Glass on Mount Royal

October 17, 2003

ITS GEOMETRIC shapes -- opaque white by day, translucent at night -- are strikingly enigmatic. There is no mystery, though, about the mission of the Maryland Institute College of Art's new $20 million glass edifice: It will enable students to stretch the limits of computer-created artistry.

The Brown Center, dedicated today to Baltimore investment fund manager Eddie C. Brown and his wife, Sylvia, is worth celebrating because it represents far more than an educational advance in digital creativity. It is also another important anchor in the Mount Royal cultural district.

Like its neighbors, the Lyric Opera House and the Meyerhoff Symphony Hall, the Brown Center is guaranteed to become familiar among the general public. That's because it houses a 550-seat auditorium that will be used by both the college and outside organizations for performances and lectures. It also has exhibit space that is connected to the institute's new main gallery in the Fox Building next door.

In 1907, when the Maryland Institute's Main Building was erected on Mount Royal Avenue, its Renaissance Revival architecture reflected the school's concentration on fine arts and painting. That strong focus continues, but digital arts and graphic design have grown to be the third largest major -- which explains the new building's prime location across the street from the original structure.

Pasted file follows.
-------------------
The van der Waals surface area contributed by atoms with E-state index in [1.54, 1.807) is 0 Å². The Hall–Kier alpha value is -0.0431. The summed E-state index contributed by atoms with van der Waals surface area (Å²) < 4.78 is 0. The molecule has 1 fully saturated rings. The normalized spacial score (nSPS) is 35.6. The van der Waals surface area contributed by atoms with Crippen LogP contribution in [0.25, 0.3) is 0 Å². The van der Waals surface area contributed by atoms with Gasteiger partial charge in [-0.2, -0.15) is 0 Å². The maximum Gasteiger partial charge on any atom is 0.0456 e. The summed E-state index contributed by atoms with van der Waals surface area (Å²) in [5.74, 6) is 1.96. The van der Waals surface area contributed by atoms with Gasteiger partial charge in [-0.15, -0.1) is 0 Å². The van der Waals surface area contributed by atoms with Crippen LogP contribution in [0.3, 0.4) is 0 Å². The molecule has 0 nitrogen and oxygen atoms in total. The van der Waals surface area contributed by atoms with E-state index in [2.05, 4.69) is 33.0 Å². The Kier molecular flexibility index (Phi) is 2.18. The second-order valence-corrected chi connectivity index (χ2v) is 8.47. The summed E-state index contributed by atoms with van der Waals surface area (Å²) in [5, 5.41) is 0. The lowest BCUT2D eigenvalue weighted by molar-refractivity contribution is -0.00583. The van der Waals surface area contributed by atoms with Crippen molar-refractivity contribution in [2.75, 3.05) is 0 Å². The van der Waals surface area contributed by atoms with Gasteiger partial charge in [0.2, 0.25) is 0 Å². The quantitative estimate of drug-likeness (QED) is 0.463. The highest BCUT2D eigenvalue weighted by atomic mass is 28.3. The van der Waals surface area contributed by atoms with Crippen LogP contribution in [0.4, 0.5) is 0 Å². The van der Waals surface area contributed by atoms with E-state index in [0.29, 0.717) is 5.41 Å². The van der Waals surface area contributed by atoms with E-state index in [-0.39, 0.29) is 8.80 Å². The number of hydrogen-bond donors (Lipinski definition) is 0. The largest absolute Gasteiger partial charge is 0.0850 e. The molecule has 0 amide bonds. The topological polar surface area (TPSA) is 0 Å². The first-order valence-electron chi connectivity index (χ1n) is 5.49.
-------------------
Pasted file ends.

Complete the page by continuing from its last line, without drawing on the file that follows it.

As it has grown into a leading national art school, the Maryland Institute has become the central institutional prop of the surrounding Bolton Hill neighborhood. The college has creatively recycled several industrial-era relics -- ranging from the landmark Mount Royal Station to an abandoned hospital -- into academic or student use. Meanwhile, its dormitories have added around-the-clock pedestrian presence to the streets.

Today, when Bolton Hill's stately Victorian rowhouses are fetching record prices, it's hard to believe that only three decades ago the neighborhood was struggling against squalor and fighting for survival. A splendid addition like the Brown Center signifies victory. But it also underscores that the quest for improvement must go further and extend to adjoining areas still at risk.

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